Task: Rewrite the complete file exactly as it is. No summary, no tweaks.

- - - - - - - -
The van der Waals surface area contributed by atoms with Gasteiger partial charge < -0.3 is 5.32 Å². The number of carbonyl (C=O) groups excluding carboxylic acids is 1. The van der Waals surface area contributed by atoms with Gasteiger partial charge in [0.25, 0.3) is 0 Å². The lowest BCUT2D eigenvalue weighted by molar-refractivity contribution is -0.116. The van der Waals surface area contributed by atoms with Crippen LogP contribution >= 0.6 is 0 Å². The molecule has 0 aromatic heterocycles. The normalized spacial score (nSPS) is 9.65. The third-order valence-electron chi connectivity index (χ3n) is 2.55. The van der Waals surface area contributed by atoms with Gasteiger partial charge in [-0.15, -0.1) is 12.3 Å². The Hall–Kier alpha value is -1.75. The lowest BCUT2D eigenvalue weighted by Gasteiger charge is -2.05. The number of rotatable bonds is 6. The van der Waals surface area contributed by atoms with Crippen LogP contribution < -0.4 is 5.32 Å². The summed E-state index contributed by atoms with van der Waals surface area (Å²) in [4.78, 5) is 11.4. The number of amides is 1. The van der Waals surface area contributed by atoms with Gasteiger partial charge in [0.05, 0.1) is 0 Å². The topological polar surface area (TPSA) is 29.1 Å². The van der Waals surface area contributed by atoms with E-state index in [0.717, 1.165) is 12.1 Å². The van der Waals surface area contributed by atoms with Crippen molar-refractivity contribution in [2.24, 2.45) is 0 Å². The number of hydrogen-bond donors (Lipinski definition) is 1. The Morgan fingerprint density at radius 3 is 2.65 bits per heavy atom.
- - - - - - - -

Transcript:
The van der Waals surface area contributed by atoms with Gasteiger partial charge < -0.3 is 5.32 Å². The number of carbonyl (C=O) groups excluding carboxylic acids is 1. The van der Waals surface area contributed by atoms with Gasteiger partial charge in [0.25, 0.3) is 0 Å². The lowest BCUT2D eigenvalue weighted by molar-refractivity contribution is -0.116. The van der Waals surface area contributed by atoms with Crippen LogP contribution >= 0.6 is 0 Å². The molecule has 0 aromatic heterocycles. The normalized spacial score (nSPS) is 9.65. The third-order valence-electron chi connectivity index (χ3n) is 2.55. The van der Waals surface area contributed by atoms with Gasteiger partial charge in [-0.15, -0.1) is 12.3 Å². The Hall–Kier alpha value is -1.75. The lowest BCUT2D eigenvalue weighted by Gasteiger charge is -2.05. The number of rotatable bonds is 6. The van der Waals surface area contributed by atoms with Crippen LogP contribution < -0.4 is 5.32 Å². The summed E-state index contributed by atoms with van der Waals surface area (Å²) in [4.78, 5) is 11.4. The number of amides is 1. The van der Waals surface area contributed by atoms with Gasteiger partial charge in [0.05, 0.1) is 0 Å². The topological polar surface area (TPSA) is 29.1 Å². The van der Waals surface area contributed by atoms with E-state index in [0.717, 1.165) is 12.1 Å². The van der Waals surface area contributed by atoms with Crippen molar-refractivity contribution in [2.24, 2.45) is 0 Å². The number of hydrogen-bond donors (Lipinski definition) is 1. The Morgan fingerprint density at radius 3 is 2.65 bits per heavy atom.